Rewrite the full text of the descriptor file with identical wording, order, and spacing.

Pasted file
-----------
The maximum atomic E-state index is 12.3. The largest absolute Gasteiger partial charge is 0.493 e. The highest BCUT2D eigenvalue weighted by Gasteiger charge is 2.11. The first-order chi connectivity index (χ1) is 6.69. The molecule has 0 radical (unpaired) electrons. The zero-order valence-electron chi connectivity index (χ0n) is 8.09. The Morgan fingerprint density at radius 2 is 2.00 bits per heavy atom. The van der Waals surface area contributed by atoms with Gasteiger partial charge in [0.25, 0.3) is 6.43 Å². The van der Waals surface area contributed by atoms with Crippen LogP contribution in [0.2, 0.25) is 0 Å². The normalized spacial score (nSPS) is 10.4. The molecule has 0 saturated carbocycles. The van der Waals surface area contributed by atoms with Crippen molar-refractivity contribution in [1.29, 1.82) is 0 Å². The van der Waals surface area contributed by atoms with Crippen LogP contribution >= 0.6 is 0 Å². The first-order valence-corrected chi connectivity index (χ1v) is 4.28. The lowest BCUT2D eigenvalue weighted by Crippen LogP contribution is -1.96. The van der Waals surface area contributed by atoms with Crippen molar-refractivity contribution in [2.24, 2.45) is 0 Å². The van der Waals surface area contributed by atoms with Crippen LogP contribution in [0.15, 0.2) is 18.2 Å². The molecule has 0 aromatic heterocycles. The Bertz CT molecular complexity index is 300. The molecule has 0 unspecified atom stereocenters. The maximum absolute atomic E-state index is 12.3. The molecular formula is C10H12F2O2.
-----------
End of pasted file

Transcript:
The maximum atomic E-state index is 12.3. The largest absolute Gasteiger partial charge is 0.493 e. The highest BCUT2D eigenvalue weighted by Gasteiger charge is 2.11. The first-order chi connectivity index (χ1) is 6.69. The molecule has 0 radical (unpaired) electrons. The zero-order valence-electron chi connectivity index (χ0n) is 8.09. The Morgan fingerprint density at radius 2 is 2.00 bits per heavy atom. The van der Waals surface area contributed by atoms with Gasteiger partial charge in [0.25, 0.3) is 6.43 Å². The van der Waals surface area contributed by atoms with Crippen LogP contribution in [0.2, 0.25) is 0 Å². The normalized spacial score (nSPS) is 10.4. The molecule has 0 saturated carbocycles. The van der Waals surface area contributed by atoms with Crippen molar-refractivity contribution in [1.29, 1.82) is 0 Å². The van der Waals surface area contributed by atoms with Crippen LogP contribution >= 0.6 is 0 Å². The first-order valence-corrected chi connectivity index (χ1v) is 4.28. The lowest BCUT2D eigenvalue weighted by Crippen LogP contribution is -1.96. The van der Waals surface area contributed by atoms with Crippen molar-refractivity contribution in [2.24, 2.45) is 0 Å². The van der Waals surface area contributed by atoms with Crippen LogP contribution in [0.15, 0.2) is 18.2 Å². The molecule has 0 aromatic heterocycles. The Bertz CT molecular complexity index is 300. The molecule has 0 unspecified atom stereocenters. The maximum absolute atomic E-state index is 12.3. The molecular formula is C10H12F2O2.